Module 4: The Case of the Barking Dog

Getting on Track!

Fortunately, most animals entering most shelters have the potential to become good and safe pets! Initial history and behavioral findings should guide initial planning and care for each animal. Good behavioral wellness care should be in place to set animals up for success by shielding them as much as possible from stressful stimuli, helping them adjust to shelter life, and providing them with social contact and activities to help meet their emotional needs. Fortunately, many aspects of such care can be easily implemented. Step 1 is to create a healthy emotional environment. Providing animals with the best possible housing will also go a long way towards supporting their emotional health. Step 2 is to create regular routines of enriching activities and behavioral options for the animals throughout their stays.

Creating a Healthy Emotional Environment

With regards to the shelter environment, it is important that we think carefully and critically from the perspective of the animals—we need to think about what it is that they are perceiving and what we can do to make them as comfortable as possible when they come in to a shelter. Regardless of the physical structure of the facility there are a lot simple things we can do to promote a healthy emotional environment for animals and people alike.

The shelter environment and its animal housing facilities must satisfy the physical needs of animals, such as shelter and warmth. At the same time, they must also satisfy the emotional needs of animals as well, including the ability to engage in a variety of healthy activities and social interactions. Thus, both the physical and the emotional environments are crucial considerations. When shelters meet both the physical and emotional needs of animals, negative emotions such as fear and frustration are minimized. Because needs vary depending upon such factors as species, life stage, personality, and prior socialization and experience, shelters should maintain a variety of housing styles in order to meet the individual needs of different animals in the population. In all instances, a healthy emotional environment will also be required for success.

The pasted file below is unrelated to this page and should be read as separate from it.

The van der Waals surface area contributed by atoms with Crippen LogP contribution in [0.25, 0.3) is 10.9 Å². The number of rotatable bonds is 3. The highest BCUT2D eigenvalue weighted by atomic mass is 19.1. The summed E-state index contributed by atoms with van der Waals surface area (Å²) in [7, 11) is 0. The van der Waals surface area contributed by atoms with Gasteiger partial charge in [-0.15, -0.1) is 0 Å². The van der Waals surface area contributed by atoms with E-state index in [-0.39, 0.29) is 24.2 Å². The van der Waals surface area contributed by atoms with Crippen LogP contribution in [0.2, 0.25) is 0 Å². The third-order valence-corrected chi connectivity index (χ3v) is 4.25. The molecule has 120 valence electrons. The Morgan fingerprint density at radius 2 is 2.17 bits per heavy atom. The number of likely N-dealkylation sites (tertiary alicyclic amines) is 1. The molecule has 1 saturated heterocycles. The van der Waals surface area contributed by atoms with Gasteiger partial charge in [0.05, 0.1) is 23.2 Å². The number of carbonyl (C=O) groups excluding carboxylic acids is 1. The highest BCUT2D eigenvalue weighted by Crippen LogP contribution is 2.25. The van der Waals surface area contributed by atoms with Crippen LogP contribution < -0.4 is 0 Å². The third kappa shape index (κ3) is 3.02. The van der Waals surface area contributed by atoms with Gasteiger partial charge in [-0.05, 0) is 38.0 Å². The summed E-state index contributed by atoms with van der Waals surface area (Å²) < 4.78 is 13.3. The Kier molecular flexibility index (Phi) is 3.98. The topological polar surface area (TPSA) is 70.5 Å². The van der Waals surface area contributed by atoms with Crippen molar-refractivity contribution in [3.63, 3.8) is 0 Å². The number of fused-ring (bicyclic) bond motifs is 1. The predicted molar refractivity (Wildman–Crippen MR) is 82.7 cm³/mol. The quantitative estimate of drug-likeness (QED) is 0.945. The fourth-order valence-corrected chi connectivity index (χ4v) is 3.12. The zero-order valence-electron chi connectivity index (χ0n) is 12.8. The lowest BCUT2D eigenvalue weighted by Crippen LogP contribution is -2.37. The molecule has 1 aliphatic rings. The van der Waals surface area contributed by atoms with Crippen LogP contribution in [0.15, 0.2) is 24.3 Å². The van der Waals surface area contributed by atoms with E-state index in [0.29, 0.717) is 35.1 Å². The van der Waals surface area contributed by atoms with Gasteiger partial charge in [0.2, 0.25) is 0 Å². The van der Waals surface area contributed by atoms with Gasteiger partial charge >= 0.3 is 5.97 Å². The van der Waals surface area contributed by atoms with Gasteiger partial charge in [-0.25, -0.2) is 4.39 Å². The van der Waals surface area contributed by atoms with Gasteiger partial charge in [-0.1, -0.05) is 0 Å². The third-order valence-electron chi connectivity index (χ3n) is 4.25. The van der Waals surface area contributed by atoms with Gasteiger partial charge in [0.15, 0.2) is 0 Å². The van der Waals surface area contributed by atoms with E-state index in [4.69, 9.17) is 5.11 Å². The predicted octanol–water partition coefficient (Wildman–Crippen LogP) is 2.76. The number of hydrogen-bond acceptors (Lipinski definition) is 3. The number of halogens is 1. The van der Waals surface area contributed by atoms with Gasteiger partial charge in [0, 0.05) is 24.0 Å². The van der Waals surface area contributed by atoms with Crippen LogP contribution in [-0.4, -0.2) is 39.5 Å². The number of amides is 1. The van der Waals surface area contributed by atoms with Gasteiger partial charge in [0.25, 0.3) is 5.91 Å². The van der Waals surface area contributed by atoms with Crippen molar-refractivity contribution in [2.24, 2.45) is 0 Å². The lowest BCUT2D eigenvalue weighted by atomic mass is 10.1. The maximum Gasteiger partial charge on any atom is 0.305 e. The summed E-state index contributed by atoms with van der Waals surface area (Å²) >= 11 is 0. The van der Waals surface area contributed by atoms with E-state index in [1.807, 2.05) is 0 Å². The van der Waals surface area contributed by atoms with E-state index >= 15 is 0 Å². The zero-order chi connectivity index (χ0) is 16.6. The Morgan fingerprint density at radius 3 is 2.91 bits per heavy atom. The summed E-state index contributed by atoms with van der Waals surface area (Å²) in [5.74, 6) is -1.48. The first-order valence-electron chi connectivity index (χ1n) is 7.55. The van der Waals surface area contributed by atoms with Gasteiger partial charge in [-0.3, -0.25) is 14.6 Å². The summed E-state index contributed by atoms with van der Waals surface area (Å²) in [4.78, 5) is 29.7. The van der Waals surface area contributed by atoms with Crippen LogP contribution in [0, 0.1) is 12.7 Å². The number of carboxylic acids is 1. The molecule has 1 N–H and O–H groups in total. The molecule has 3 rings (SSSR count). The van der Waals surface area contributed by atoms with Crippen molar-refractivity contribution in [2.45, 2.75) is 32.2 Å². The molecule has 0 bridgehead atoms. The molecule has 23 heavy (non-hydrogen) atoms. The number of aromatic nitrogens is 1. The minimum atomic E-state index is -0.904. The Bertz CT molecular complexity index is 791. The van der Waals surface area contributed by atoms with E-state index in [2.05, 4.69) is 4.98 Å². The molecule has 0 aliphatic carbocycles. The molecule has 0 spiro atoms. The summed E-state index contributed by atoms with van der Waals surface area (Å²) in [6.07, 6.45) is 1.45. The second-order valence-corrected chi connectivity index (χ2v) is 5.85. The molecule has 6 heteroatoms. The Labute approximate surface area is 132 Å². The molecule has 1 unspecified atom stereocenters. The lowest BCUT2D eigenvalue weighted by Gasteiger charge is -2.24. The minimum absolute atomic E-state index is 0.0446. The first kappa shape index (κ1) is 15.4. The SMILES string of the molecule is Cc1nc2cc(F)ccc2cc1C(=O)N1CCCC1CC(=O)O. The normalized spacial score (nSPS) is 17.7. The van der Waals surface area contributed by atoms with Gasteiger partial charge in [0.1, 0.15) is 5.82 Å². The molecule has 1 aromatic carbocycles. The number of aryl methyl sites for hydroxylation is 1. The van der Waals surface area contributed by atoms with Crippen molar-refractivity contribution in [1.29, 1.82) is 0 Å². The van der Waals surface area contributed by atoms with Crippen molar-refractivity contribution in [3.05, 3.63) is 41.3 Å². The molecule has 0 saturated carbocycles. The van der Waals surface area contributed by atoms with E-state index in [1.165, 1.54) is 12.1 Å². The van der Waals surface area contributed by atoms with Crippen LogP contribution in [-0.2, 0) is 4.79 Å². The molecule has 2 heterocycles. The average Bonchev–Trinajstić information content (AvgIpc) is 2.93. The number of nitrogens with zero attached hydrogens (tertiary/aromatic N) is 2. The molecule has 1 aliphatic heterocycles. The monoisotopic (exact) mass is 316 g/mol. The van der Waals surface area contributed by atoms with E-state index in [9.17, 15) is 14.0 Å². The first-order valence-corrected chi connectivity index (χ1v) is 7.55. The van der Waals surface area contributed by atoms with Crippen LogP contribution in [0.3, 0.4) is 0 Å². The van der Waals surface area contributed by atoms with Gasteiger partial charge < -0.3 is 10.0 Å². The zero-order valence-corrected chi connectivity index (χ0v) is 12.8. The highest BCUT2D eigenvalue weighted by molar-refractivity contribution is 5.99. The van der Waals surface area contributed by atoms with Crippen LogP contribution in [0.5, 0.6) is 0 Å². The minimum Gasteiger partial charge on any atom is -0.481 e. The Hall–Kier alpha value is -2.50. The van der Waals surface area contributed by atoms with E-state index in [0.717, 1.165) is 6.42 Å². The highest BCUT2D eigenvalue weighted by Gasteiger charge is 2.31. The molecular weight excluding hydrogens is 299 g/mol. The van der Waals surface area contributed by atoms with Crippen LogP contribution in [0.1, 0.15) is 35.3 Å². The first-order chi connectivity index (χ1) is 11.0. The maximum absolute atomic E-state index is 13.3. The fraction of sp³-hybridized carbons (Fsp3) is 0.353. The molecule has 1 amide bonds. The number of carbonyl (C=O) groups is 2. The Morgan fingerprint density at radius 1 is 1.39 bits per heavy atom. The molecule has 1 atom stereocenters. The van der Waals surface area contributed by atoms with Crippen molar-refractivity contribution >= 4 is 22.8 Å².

A healthy emotional environment provides regular and predictable schedules of care-giving by compassionate, well-trained staff members and actively reduces potential stressors and fear-inducing stimuli (“fear factors”) such as loud noises, other intense or overwhelming stimuli, haphazard schedules, and frequent interruptions. Animals quickly become accustomed to schedules of care (e.g., feeding, cleaning, enrichment activities), and rapidly learn to adapt to new and novel stimuli provided that fear responses are not overwhelming or sensitizing. For these reasons, from the moment an animal enters the shelter, steps should be taken to reduce stress and fear.

Indeed, a crucial part of creating a healthy emotional environment is reducing environmental fear factors as much as possible. This involves making the environment feel as calm and safe as possible by minimizing potentially stressful sights, sounds and smells by closing doors, limiting foot traffic and cleaning well between animals. Speaking softly, in calming tones, and playing calming music at a low volume can make a world of difference. Providing visual barriers can help shield animals from the sites of a new environment and is crucial if they are feeling anxious, fearful or otherwise overwhelmed. Something as simple as draping a blanket, towel, or even a piece of newspaper over a carrier or cage door will provide privacy for the occupant.


cat carrier covered completely with a sheet blocking all visual access
In this example, a sheet is used to cover a carrier containing a cat in the intake area of the shelter. This simple act of shielding the cat from visual stimuli can reduce fear, anxiety, and stress during the admission process.


Photo on left: shower curtain attached to bottom half of chain link run. Photo on right: white sign board attached to bottom half of chain link run with dog looking out over it.
(Left) Inexpensive shower curtains are also useful for this purpose. (Right) In this example, a sheet of plastic sign board is attached to the front of a kennel run using zip ties. This barrier on the bottom of the kennel run door provides the dog with a bit of privacy and shields him visually from activity outside of his kennel. The dog here was frightened and cowering in the back of the run. She immediately felt safer and more confident with the barrier in place. She was relaxed enough to come forward right away and look out at her new world. In time, the barrier could be reduced in size or removed as the dog settles in to the new environment.


Dog in run with a spacious run and separate raised area for dog bed and door for outside access.
Kennels sometimes have built in barriers as seen on this inside facing run front. Note the spacious run with a separate raised area for bedding, as well as an outer compartment with natural light from which the dog can easily see out if he chooses.



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Integrating Veterinary Medicine with Shelter Systems Copyright © 2020 by University of Florida is licensed under a Creative Commons Attribution-NonCommercial-NoDerivatives 4.0 International License, except where otherwise noted.